|My poor broken cocktail fork, sacrificed|
in the name of art
- First, find your spoon. For this project I suggest one with a fairly narrow handle/neck and a large, not too deep bowl. This makes it easier to bend into the tight coil like this one is and also to cut out whatever shape you wish to cut from the bowl. I got mine from an antique store with a cornucopia of utensil, but you can find tons on ebay. I'd suggest buying some really cheap pieces to practice on, which I wish I had done before snapping this poor little cocktail fork in half on my first attempt :(
- Next, do some sketches to gauge what kind of shape your spoon will ultimately have. A great tip for doing this is to trace around your utensil onto some scrap paper as close to it's outline as possible. Then, cut it out so you have and exact copy of your spoons size and shape and know exactly how much neck you'll have to bend and shape. Otherwise you may over-estimate how much you have to work with and not end up with what you wanted in the first place. Not that little mistakes turn into cool pieces, but in my case it saves a lot of energy swearing and throwing the spoon across the room… which of course I would never do.
- There are two main tasks in creating this piece: bending the neck and sawing out the shape in the bowl. I'd suggest sawing out the bowl before bending so that you'll have as close to a flat surface to saw. I used a sharpie to draw the shape of the heart and get the right proportions and size for the shape and size of the bowl. If you mess up some rubbing alcohol on a cotton ball easily removes the ink without damaging the metal.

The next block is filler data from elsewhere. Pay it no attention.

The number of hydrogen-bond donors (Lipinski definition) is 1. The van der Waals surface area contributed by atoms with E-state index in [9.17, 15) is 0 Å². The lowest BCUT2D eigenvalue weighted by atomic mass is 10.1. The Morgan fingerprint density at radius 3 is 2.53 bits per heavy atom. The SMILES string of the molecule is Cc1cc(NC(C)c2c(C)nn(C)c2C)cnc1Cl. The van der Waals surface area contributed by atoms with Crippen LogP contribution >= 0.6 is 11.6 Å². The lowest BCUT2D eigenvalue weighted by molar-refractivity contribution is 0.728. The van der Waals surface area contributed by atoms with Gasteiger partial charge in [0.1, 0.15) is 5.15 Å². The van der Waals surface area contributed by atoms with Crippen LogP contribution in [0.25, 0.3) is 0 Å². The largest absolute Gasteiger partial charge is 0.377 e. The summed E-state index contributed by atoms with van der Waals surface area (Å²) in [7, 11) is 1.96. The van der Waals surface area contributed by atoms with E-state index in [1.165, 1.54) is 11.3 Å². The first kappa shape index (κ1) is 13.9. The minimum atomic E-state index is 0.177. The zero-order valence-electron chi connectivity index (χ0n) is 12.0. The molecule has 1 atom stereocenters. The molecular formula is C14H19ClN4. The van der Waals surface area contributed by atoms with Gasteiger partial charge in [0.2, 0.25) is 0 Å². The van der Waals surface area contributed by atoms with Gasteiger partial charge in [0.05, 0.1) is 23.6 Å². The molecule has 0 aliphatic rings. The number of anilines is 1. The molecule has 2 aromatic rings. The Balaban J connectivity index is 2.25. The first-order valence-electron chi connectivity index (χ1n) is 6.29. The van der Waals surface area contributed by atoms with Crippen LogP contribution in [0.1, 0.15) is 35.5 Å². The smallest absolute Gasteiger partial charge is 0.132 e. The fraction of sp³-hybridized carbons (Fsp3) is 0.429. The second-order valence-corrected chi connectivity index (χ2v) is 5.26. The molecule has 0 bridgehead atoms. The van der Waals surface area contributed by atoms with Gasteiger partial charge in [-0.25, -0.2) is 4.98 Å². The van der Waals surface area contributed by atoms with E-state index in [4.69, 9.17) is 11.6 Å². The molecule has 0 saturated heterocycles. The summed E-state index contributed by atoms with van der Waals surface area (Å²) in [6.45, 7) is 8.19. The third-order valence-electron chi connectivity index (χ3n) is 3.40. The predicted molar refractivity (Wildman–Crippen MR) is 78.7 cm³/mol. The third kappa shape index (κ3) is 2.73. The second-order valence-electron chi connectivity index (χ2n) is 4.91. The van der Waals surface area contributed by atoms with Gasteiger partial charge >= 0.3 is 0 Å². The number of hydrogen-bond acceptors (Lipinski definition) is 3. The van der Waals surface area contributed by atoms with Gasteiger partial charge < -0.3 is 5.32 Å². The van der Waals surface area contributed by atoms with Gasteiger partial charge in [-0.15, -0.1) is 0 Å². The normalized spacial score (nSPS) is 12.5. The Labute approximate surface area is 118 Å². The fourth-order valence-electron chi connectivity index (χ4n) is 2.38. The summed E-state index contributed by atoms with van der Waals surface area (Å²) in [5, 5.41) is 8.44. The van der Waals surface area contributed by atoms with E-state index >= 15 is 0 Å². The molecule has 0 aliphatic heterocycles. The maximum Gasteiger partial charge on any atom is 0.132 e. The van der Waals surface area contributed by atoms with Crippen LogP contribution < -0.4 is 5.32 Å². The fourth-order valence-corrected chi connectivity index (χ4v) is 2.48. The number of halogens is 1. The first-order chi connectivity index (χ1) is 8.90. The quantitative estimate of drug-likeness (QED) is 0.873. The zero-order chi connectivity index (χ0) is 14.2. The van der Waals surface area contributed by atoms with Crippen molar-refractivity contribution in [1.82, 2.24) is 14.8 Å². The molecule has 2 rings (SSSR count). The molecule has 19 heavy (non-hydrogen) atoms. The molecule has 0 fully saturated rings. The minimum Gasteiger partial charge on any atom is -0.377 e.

- To saw your piece, you'll need to pierce a hole in which to insert your saw blade, unless your shape happens remove the rim. I used a pretty heavy duty drill bit in a hand-drill right in the middle of the heart. The closer to the edge of your shape the less sawing you'll ultimately have to do, but since this was my first time doing this exact procedure I left a lot of room for error in case the drill slipped and scratched the surface. Before drilling, use a center punch to make a divot that'll grab the bit and make it easier to drill.
- Once you have a hole, insert one end of your saw blade into your jeweler's hand saw and tighten the wing-nut, then insert the other end of the blade through the hole you made. Holding your saw so that the blade is perpendicular to the bowl (or as perpendicular as possible since the bowl is concave), put the blade end into the other wing-nut into the
How to tension your saw blade (but
that's not me, I swear I'm not that
- Start sawing towards the edge of your shape, making sure to ease into any curves. Unless you're very adept at sawing, err on the cautious side and cut slightly inside the edge so you can just file the extra metal when you're finished. It's always easier to remove too much material than to put it back… in fact it's impossible to put it back. Slowly and steadily cut out your shape. Hold your saw perpendicular to the surface you're sawing through, use your should and not your wrist, and don't move your saw too much unless you're in a particularly tight shape. It's best to move the piece you're sawing into the blade of your saw rather than holding the spoon still and moving the saw around. Think of it as using a sewing machine. You move the fabric into the path of the needle and not the other way around.
- Once you've finished sawing out your piece, release one end of your blade and remove your saw. The edges will probably be jagged and sharp, so file the edges using a half-round or round file for the majority of the shape. To get a sharp point on the bottom of my heart I used a triangle file making sure not to cut too deep into the surrounding sides. You can also further soften the edges using sandpaper, but I didn't see a need to. Since the edges are inside the spoon they don't come in contact with your skin or clothing and so they don't have to be too perfect.
|The Dremel tungsten |
carbide cutter I use
|My loverly vice, which doesn't |
actually suction all that well, but
it's not that necessary for the
projects I use it for
And voila! You've got yourself a spoon necklace. There are many different sizes and shapes of antique spoons out there to make a unique pendant of your own (read: don't copy my exact design you moocher!)